by Roger Zotti
Sylvia Leiberman’s delightful “Archibald’s Swiss Cheese Mountain” has an interesting history. Many years ago, Sylvia took a course in writing children’s books. She handed in the Archibald story. When the instructor passed it back he told her, “This should be published,” and gave her a list of children’s book publishers. “And that’s how Archibald was born,” Sylvia said.
Two days later, Sylvia’s happiness was cut short by the passing of her father. “I was in no mood for Archibald,” she said. Time passed and Sylvia became a widower. “I was left with a lovely daughter, Carole, who, like me, had a dream,” Sylvia said. “Hers was to become a doctor.” Sylvia kept her own dream of having her book published on hold. She kept busy, though, by taking writing courses at different Manhattan colleges.
Sylvia’s daughter was also writing a book. One day she called her mother. “She wanted to know about the children’s book I had written twenty five years ago,” said Sylvia. When Carole learned her mother still had it, that it had been filed away, she said, “Mom, find it and please get it to me.”
Unknown to Sylvia, Carole had been in contact with numerous publishers about her own book and her mother’s. One of the publishers, Santa Ana, CA-based Seven Locks Press, liked Sylvia’s work. Invited to the editor’s office, Sylvia was nearly knocked off her feet when she was presented with a contract. “And that was how Archibald was reborn,” she said, laughing.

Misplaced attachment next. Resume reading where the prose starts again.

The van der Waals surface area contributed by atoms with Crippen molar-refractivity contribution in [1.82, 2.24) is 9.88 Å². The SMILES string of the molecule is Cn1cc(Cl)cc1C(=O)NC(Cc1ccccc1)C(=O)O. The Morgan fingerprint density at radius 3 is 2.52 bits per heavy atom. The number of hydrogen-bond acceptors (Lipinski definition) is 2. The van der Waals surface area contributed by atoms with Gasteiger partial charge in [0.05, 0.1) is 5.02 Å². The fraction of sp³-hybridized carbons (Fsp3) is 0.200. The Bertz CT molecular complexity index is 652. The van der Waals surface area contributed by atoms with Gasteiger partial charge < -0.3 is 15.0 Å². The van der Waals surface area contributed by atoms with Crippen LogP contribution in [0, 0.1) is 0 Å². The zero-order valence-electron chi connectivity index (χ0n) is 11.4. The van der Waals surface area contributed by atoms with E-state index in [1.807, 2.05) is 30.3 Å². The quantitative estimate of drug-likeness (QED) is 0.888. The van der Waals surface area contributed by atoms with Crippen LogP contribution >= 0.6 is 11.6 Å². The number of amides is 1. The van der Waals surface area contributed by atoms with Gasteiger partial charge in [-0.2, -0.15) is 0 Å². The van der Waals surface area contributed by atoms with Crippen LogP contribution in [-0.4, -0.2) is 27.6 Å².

“Writing a children’s book thoroughly challenged my creativity,” said Sylvia. “The book is about a personable, curious, smart little mouse named Archibald. Its main theme involves Archibald’s dream of finding the Swiss cheese mountain. He has many adventures and misadventures, and he overcomes many obstacles in pursuit of that dream.”
Sylvia, a NY native, said one of the book’s lessons is that “if you have a dream, be determined to follow [it]. The book teaches children to persevere in life and not let anything discourage you.” Confronting-and-overcoming fear is another theme. “Archibald becomes brave and realizes his many fears were foolish because they held him back in pursuing his dream,” said Sylvia.
The best thing about having her book published, Sylvia noted, “is that a certain percentage of the profits go to two children’s charities: Feed the Children and Variety: The Children’s Charity.” Sylvia’s book – with Kira Fulks’s extraordinary design and Jeremy Wendell’s remarkable illustrations – is available at Borders, Barnes and Noble and Amazon.com. Archibald has his own website, too: www.archibaldmousebooks.com.
Right now, Sylvia is having the time of her life. “You’d be amazed at what I’m experiencing,” she said. “I’ve had so many wonderful experiences. I’ve met so many wonderful people at book fairs. It’s just a wonderful, new thing to add to my life now that I’m a senior.” More, it’s safe to say what Sylvia learned from writing her book is the same thing her charming creation, Archibald, learned – which is never give up on your dream.